Despite its strong Australian showing, and having an American producer (Peter McIan), Business As Usual was twice rejected by Columbia's parent company in the United States. Thanks to the persistence of the band's management, the album was eventually released in the USA and the UK six months after its Australian release. Men at Work toured the USA to promote the album, supporting the likes of Fleetwood Mac.
In October 1982 "Who Can It Be Now?" hit Number 1 in the USA. Then, in November of that year, Business As Usual began a 12 week run at Number 1 on the US album chart. While "Who Can It Be Now?" was still in the top ten, the second single, "Down Under" was released. It entered the charts at #79; ten weeks later, it was #1. By January 1983, Men at Work had the top album and single in both the USA and the UK - a feat never achieved previously by an Australian act.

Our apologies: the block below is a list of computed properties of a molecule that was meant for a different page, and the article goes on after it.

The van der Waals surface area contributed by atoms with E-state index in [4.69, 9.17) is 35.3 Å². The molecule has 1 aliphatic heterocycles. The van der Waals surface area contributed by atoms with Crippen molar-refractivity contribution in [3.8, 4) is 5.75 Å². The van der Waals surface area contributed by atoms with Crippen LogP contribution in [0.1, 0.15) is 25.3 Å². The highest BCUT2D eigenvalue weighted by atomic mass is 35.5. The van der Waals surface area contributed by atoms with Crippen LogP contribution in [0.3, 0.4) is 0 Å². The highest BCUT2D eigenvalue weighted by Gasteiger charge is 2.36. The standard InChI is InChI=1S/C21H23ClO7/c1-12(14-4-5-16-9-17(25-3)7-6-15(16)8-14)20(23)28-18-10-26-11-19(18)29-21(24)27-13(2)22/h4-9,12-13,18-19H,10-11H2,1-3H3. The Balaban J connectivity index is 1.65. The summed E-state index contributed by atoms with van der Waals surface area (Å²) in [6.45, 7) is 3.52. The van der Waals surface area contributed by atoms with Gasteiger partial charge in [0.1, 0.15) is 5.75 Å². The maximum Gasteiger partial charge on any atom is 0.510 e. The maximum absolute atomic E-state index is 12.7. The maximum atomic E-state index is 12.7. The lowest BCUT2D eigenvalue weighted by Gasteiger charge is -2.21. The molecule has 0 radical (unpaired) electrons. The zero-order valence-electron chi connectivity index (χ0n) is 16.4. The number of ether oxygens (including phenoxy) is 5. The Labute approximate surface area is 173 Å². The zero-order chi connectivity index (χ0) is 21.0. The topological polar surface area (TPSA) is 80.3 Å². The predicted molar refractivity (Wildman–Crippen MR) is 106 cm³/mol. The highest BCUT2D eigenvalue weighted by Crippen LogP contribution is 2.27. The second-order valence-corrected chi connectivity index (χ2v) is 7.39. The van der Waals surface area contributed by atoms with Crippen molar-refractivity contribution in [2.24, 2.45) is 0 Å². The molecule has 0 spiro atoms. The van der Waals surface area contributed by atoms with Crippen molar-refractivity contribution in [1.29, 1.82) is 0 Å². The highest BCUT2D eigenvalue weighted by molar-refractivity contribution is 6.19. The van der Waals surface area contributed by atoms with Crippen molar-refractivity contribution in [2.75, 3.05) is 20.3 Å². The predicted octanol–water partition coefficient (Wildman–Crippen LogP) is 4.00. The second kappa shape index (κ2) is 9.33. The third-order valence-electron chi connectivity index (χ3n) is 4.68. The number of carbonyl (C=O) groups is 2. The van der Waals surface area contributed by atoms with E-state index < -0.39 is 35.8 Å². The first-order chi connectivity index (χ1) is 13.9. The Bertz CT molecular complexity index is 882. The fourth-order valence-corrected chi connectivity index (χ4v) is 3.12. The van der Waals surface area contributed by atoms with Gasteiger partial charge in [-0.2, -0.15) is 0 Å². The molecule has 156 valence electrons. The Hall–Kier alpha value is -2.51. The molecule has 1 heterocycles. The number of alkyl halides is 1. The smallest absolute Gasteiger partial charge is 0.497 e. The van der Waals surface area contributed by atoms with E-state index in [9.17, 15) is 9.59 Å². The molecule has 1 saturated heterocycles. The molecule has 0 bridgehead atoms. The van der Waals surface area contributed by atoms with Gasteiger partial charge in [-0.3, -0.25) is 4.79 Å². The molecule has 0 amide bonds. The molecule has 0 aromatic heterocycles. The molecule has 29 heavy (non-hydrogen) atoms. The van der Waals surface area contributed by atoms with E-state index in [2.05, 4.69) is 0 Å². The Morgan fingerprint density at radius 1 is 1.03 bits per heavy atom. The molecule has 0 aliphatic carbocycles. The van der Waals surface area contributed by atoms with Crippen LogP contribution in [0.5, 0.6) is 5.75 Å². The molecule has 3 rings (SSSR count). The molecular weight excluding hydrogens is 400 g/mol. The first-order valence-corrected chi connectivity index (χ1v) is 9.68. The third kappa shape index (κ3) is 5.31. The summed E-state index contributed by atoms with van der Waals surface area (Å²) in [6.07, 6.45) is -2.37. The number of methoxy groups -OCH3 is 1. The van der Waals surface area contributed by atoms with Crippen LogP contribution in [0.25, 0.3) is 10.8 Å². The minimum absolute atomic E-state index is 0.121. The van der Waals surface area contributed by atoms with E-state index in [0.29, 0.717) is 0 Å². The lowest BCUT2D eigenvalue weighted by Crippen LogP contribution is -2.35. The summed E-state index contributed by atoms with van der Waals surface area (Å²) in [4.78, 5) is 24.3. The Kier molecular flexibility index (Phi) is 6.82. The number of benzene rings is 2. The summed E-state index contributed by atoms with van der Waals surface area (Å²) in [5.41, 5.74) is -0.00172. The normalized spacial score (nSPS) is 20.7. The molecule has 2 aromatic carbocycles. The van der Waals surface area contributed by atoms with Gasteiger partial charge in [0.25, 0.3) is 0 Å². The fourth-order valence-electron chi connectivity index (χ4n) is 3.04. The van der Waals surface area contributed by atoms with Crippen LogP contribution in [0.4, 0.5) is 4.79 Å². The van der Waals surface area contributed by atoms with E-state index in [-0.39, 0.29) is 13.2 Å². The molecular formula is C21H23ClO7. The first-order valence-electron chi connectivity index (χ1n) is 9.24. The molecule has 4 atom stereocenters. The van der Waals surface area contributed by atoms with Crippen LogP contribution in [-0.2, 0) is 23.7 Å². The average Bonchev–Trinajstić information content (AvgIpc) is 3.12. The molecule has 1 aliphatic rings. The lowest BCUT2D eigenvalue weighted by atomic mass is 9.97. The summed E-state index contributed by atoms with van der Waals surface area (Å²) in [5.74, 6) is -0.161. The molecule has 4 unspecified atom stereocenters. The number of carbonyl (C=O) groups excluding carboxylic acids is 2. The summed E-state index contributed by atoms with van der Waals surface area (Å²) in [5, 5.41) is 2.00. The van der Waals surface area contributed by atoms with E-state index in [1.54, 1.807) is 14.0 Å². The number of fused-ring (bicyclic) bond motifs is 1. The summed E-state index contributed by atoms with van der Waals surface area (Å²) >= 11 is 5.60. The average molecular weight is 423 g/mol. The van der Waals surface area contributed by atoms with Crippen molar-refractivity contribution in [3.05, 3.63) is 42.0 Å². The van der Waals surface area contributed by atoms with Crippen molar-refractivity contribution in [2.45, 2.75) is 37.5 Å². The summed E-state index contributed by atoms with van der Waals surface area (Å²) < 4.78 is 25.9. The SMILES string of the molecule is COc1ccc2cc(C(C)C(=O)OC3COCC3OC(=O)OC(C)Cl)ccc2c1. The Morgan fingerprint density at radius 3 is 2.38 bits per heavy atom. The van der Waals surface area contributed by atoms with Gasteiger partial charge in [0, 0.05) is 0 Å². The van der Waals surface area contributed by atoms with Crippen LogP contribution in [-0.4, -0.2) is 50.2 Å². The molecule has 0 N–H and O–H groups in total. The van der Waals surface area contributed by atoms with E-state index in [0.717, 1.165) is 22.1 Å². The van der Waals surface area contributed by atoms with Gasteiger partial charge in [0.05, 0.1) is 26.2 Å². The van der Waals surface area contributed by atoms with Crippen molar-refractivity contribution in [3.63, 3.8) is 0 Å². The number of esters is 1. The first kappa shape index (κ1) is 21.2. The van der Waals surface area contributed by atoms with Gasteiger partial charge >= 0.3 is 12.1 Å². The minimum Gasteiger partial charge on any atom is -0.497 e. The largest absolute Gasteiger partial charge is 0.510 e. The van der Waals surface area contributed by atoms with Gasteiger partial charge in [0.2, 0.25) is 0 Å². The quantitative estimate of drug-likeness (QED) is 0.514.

That same year, Canada awarded them a Juno Award for "International LP of the Year."
The band soon released their second album Cargo. It had been finished in the summer of 1982, but held for release due to the phenomenal success of the band's debut. The new album went to number one. The international market, where Business As Usual was still riding high, kept the album at number 3 on the Billboard 200 album chart. The album produced three chart singles in the USA: "Overkill" [#3], "It's a Mistake" [#6], and "Dr. Heckyll and Mr. Jive" [#28]. The band toured the world extensively in 1983.
In 1984, the band took a long break as members pursued other interests and recovered from the two years of constant touring they'd done in support of both albums. At the end of that period, Jerry Speiser and John Rees were advised by management that they were no longer members of the band. The remaining members (Hay, Ham and Strykert) recorded a third album Two Hearts which peaked at Number 50 on the chart. Although four songs were released as singles to promote the album (lead single "Everything I Need", "Man With Two Hearts", "Maria", and "Hard Luck Story"), only the first song charted in the U.S., and that only at #47. The record relied heavily on drum programming and synthesizers and reduced the presence of Ham's saxophone, giving it a different feel than the band's first two records.